Or perhaps the title should read ‘Bitter Badgers throw their toys out the pram’? Certainly, the King’s Road deserve a great deal of credit for fighting their way back to draw a game in which they were invited to follow-on. Yet they also earned themselves no friends by making absolutely no attempt to win the game in which they were playing, instead focusing all their attention on retaining their title.
Then again, this could all be Badger sour grapes. Maybe the title of ‘South London Ashes holders’ means everything. After all, that’s what both sides were playing for as they arrived at Dundonald Road with the 3-match series poised at one game apiece. Once again, noble black and white prepared to clash with lurid orange as both sides soaked up the pre-match atmosphere and then sat and waited another 20 minutes for Robin to arrive so that we could start.
Day one was all about the Badgers. A half-century for Mackrell and decent contributions from Cloke, Jinks and Dollimore propelled them to 247 before the bowlers were unleashed on the Road. Aggressive plans were put in place and nervous fielders were invited to stand much closer than they felt comfortable. But it worked. Paul Cole 2.0 tearing in. Stew Mac tricking batsmen into leaving straight deliveries. A Shone ripper of a diving catch. Cloke roaring like a rabid beast. It all amounted to the Road finding themselves 7 wickets down and with only 87 runs on the board.
Day two dawned. Ladies’ Day! Mr Cade, fuelled by an industrial vat of G&T, and his bevy of WAGs arrived to chat on the sidelines and occasionally steal a glance at the game.
And what a game it was as the Badgers sniffed an opportunity to enforce the follow-on!
A wicket fell.
Two were still required.
The scoreboard ticked along.
Foord was handed the ball.
The big man for big occasions - but with a surprisingly small car - raced in and clean-bowled Brown for the 9th wicket. The Road moved on to 121. They were tantalisingly close. But not close enough. The King of the Giants smelled the blood of a Rossi-man and ground his stumps to make his bread. The Road were bowled out. The Badgers were 126 runs ahead with a minimum of 80 overs remaining in the day, fresh bowlers and a King’s Road side on their knees. The follow-on was gleefully enforced.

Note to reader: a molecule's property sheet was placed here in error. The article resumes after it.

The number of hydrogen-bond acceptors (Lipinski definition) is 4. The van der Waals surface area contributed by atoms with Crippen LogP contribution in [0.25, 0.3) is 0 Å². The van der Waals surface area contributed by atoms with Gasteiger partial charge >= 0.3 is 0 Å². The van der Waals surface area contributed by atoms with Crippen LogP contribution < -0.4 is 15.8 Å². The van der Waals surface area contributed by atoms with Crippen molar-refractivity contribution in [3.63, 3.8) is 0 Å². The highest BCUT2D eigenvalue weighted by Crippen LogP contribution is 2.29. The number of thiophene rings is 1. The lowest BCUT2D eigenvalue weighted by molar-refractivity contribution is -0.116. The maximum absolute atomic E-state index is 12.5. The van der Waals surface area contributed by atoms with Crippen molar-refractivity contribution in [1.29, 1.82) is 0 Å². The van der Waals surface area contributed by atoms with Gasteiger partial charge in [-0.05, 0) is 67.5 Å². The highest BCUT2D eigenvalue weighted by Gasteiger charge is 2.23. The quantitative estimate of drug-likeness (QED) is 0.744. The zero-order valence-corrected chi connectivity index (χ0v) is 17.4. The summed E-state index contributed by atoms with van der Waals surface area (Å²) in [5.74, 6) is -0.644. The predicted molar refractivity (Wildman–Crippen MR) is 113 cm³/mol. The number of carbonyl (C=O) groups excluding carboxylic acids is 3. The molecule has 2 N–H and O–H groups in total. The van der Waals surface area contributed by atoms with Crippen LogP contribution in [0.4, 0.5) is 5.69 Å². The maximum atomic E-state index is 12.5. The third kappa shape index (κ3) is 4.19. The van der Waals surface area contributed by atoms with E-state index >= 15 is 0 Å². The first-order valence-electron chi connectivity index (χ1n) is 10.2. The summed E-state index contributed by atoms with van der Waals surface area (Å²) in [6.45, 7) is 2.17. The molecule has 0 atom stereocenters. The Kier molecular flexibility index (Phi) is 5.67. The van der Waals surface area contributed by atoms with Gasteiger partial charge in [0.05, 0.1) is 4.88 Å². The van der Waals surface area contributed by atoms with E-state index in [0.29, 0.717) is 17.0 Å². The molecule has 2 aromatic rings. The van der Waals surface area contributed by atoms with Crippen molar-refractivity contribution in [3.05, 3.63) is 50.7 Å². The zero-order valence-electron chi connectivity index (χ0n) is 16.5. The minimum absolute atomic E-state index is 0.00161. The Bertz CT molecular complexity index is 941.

And then the day went to shit.
Actually that’s not true. Excellent batting from the King’s Road saw them claw their way back into the match. A classy 73 from Persad brought them to the 30 over mark just 7 runs behind for the loss of only one wicket. The Badgers scrapped away, with a 5-wicket haul for Mackrell and a cheeky catch by Warman at slip with his feet, but by the evening session tired bowlers were struggling to draw many false shots and the batsmen were looking increasingly at ease. Mystified badgers looked on as the batsmen, Shaboodien and Cocken, continued to plod away against an exhausted attack. When were they going to hit out and declare? How many overs would the drained and deflated badgers have to strap on pads and attempt to concentrate for? Would they be bold and set us 160 from 20 overs, a more conservative 180 or try to get to the safety of 200? For the record the Badgers have never scored more than 176 in a T20 innings and they have been bowled out 5 times attempting a chase in the same format. Factor in fatigue levels, and the aggressive instincts of captain Mackrell and it could have been one of the nail biting finishes that Badger - King’s Road clashes used to be famous for.
Sadly for anyone hoping for an exciting climax to the weekend this train of thought never crossed orange minds, the Kings road clearly placed more importance on retaining their title than getting their first supertest win. Yes, It would probably have still been a draw but at least there would have been some excitement. Runs would have been scored. Wickets most likely would have fallen and at least there would have been some point to still being there. As it was the captains eventually shook hands with the Road on 331, a lead of over 200.
The Orange caps are obviously a good bunch of guys (though we don’t like to admit it) and clearly love the game and the principle of making sure everyone gets involved and enjoys themselves. So why on this occasion did they just bat out the day and pootle towards an inevitable draw?
The answer, sadly, is the ‘South London Ashes’. The Road are either boring bastards or glorious holders of the urn. The Badgers are either sore losers or champions of the spirit of social cricket. Perhaps an impartial observer would be able to see a mixture of the two. Or more likely they’d question why I’ve bothered to waste my Saturday afternoon writing this match report.
Either way, the series was drawn 1-1 and the title was retained by the King’s Road.